Your Bar and You

January 27, 2010

Every tee-partialing household has, or should have, a bar. Yours probably does, if we take “bar” to mean a stock of liquor that exists on a “going concern” basis (as opposed to one-off stocks for large parties). But your bar isn’t much, is it? You don’t feel any special sense of proprietorship over it. It doesn’t say anything about who you are or what type of social space your apartment is. But sometimes, after you’ve visited my bar, you wish it did. How can you make that happen? You’ve tried wandering the aisles of the liquor store, but it’s all so bewildering, and you end up spending more money than you wanted to on a haphazard selection that sends you reproving vibes as it sits unconsumed on your shelf, like some stray animal “adopted” by an enthusiastic but irresponsible child. Is there nothing to be done?

The key to building a great bar is the same as it is for any collection, be it of books, movies, autographs, or whatever. You must define the collection’s domain, and you must do so according to (1) your interests, and (2) your budget. A paleoichthyologist friend of mine once won a book-collecting contest with his collection “Man and Fish.” Of course it had Moby Dick and The Old Man and the Sea, but it also had fishing manuals, treatises on the importance of fishery to American culture, and suchlike. The collection wasn’t worth very much money (I’d guess a few hundred dollars), and most of the books were, if not common, then not particularly rare. Nonetheless it was a remarkable collection. Beholding it, one’s sense of the importance of fish to man was immediately expanded, not indefinitely into vaporous musings, but along the lines that my friend’s own wholehearted engagement with the man/fish question suggested. The collection was an appendage of his personality, an expression of his identity in a new medium. Of course collectors with deep pockets might build much more comprehensive collections, perhaps about about man and the sea in general, but that was beyond my friend’s personal interests anyhow. When you start thinking about building your bar, think “Man and Fish.”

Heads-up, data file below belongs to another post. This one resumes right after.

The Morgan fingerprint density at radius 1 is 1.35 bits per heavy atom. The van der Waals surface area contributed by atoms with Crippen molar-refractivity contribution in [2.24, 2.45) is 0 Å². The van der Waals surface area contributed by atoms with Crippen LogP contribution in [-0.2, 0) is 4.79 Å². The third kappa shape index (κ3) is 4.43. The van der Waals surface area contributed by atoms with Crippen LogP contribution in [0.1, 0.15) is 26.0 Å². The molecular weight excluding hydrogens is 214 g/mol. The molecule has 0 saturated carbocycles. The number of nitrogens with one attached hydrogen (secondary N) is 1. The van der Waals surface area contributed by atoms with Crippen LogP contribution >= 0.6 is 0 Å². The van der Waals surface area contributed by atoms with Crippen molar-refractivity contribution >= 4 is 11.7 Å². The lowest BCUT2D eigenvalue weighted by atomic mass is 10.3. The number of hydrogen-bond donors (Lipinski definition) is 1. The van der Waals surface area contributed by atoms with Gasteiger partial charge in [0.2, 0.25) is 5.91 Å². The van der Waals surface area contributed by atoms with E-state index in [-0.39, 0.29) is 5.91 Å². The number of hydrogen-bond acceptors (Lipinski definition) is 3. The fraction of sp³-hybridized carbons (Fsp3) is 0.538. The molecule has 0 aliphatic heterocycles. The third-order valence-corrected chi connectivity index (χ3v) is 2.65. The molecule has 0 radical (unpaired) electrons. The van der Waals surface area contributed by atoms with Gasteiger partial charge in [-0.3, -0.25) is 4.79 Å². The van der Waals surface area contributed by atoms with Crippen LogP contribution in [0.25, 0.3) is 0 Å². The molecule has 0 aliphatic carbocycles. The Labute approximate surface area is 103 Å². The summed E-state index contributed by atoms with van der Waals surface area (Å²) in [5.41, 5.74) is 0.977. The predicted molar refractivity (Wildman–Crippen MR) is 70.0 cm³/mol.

Now, how can we translate the “Man and Fish” principle to liquor collecting? The place to begin is with your interests. What are your favorite cocktails? What are the cocktails you are so attached to that you shake your head ruefully when you discover that a friend doesn’t like them? Those cocktails will form the nucleus of your bar. Let’s say that you love the Manhattan. Start by buying one to three bottles of the main spirit, which can be either rye or bourbon. (I highly recommend Rittenhouse rye, which sells for about $17/750ml and is the best rye I’ve ever had). Next you’ll need some sweet (red) vermouth. Vermouth is a very misunderstood drink: many bars feature a large bottle of Martini and Rossi that sits out for years and years, being slowly depleted. But since you love the Manhattan, you’ll do some research and discover two things: (1) there are brands of vermouth that taste much better than the ubiquitous Martini and Rossi (try Noilly Prat), and (2) vermouth should be refrigerated and consumed within a few months. Finally, you will need some angostura bitters, which is a no-brainer since there’s only one brand. And of course you’ll need a metal shaker, a strainer, and some glassware, but that sort of goes without saying. Now, already, you’re at the point where your friends will say, “Daaamn! Now I know where to go if I want a top-notch Manhattan! Party at YOUR house!” Read the rest of this entry »